In this chapter:
- Revenue Overstatement
- Channel Stuffing
- Asset Overstatement
- Liability and Expense Understatement
- Reserve Manipulation
- Misrepresentation or Omission of Information
- Improper Recording of Mergers and Acquisitions
- Off-Balance-Sheet Items
- Accounting Involves Judgment and Estimates
- Earnings Management
The manipulation of financial statements through revenue overstatement is a fraud concern at every single company. From the book:
The first and most common way that financial statement fraud is carried out is through revenue overstatement. The easiest way to improve the apparent financial condition of a company is by fraudulently inflating revenue. Companies can do this by:
- Booking fictitious sales
- Holding the books open at the end of a period
- Recognizing legitimate sales early
- Shipping items not ordered by customers and booking the sales
- Booking revenue before it has been earned on projects in progress
- Recording sales for items produced but not yet shipped, or only partially shipped
- Booking sales but delaying shipment to customers (bill-and-hold schemes)
- Not properly recording allowances for returned goods
Revenue overstatement is detected by examining revenue patterns and looking for irregularities. Unusual changes in cost of goods sold might signal a problem, as companies that book fictitious revenue do not always book corresponding expenses. Revenue overstatement may also be suspected when a company has consistent cash flow problems, even in light of apparently increasing sales and profits.
One irregularity that may not often be considered as such is a suspiciously constant increase in sales or profits from period to period. Remember that especially for public companies, there is a high expectation that revenues will grow by a certain percentage, and that profits will increase accordingly. Executives know the “acceptable” parameters for their numbers. Anything outside those ranges will raise questions. So it is not a stretch to believe that revenue and expenses could be manipulated to conform with those expectations.
For example, I examined the financial statements and related notes for a public company that sells a specific type of clothing. The financial statements showed extremely stable gross profits as a percentage of revenue. Yet the notes to the financial statements indicated that the business was suffering because of significant increases in the cost of materials. Therefore, it would make sense that the gross profit percentage might be negatively affected, unless the company could raise the retail pricing enough to cover the cost increases. Independent evidence suggested that retail prices were not up, bringing into question the accuracy of the profit-and-loss statement and raising the possibility that the numbers were manipulated.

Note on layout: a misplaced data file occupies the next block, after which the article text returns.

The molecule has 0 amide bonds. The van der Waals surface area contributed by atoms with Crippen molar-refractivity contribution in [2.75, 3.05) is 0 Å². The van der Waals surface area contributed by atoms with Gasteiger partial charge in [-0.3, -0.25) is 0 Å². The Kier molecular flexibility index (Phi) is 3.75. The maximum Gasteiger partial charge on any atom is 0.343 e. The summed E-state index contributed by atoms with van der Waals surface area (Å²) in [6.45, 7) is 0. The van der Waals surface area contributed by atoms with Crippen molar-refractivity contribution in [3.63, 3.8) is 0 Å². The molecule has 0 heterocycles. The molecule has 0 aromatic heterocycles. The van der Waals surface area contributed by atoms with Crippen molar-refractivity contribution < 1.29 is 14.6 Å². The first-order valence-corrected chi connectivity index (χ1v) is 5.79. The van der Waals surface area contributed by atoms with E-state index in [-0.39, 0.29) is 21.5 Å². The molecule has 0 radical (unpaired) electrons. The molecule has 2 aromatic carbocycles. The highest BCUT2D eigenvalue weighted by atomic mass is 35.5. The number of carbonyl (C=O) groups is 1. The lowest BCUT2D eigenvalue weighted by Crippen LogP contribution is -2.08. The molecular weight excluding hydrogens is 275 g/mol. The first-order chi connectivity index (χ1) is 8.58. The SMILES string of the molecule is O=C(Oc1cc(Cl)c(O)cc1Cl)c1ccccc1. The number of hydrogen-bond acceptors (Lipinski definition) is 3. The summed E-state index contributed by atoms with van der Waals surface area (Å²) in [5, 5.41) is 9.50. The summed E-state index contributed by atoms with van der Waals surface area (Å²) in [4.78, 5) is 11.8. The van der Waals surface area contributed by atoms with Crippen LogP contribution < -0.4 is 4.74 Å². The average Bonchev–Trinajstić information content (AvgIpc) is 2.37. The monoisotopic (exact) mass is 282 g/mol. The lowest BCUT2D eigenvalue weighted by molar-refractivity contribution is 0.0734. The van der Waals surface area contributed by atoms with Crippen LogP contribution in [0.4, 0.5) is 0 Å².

This situation illustrates a common occurrence in cases of financial statement fraud: The face of the financial statements appears reasonable. The fraud is discovered only once facts are cross-checked with the numbers and outside evidence is compared with management’s assertions.
Other indicators of fraudulent manipulation of revenue include: existence of unusual ratios related to inventory or accounts receivable, rebooking receivables so unpaid amounts related to phony sales do not look so old, or recording large write-offs shortly after the close of a period. An internal report (a tip from an employee) of revenue manipulation may be necessary in order for auditors or other professionals to become aware of the fraud, as schemes to manipulate revenue are often carefully crafted and covered up.
If a revenue overstatement is suspected, the following procedures can be used to investigate:
- Examine the books for adjusting entries, especially toward the end of an accounting period, that increase revenue.
- Look for “on-top” accounting entries that were booked after the close of the accounting period and changed the financial statement numbers.
- Examine documentation to determine whether sales toward the end of an accounting period were legitimate. This is often referred to as cut-off testing by auditors.
- Search for transactions toward the end of an accounting period that cause the company’s results to barely meet or exceed budgets, projections, or Wall Street’s expectations.
- Compare purchase orders to invoices to see whether a customer issued a purchase order after a sale was booked. The purchase order could be proof that a sale was booked before the items were even ordered by the customer.
- Analyze write-offs and returns in later accounting periods to see whether earlier sales may have been improperly recorded.
- Look for altered documentation that may indicate backdating of sales documents.
- Check post-closing shipping documentation to determine when goods were actually delivered to customers.
- Use date-stamped and time-stamped evidence like e-mails, faxes, and accounting system entries to try to determine when agreements were made, contracts were signed, and sales were actually made.
- Compare commissions paid to sales booked. Management is not eager to pay commission on fictitious revenue.
- Examine payments of invoices to determine whether payment lags on sales booked toward the end of an accounting period. Delayed payment may suggest the sale was not really made until later.
- Independently confirm sales dates and amounts with customers.
- Independently confirm accounts receivable balances with customers.
- Examine what appear to be partial payments on accounts, which could suggest inflated invoices used to manipulate revenues. The customer clearly would pay only what is legitimately owed, making it appear as if there has been only partial payment.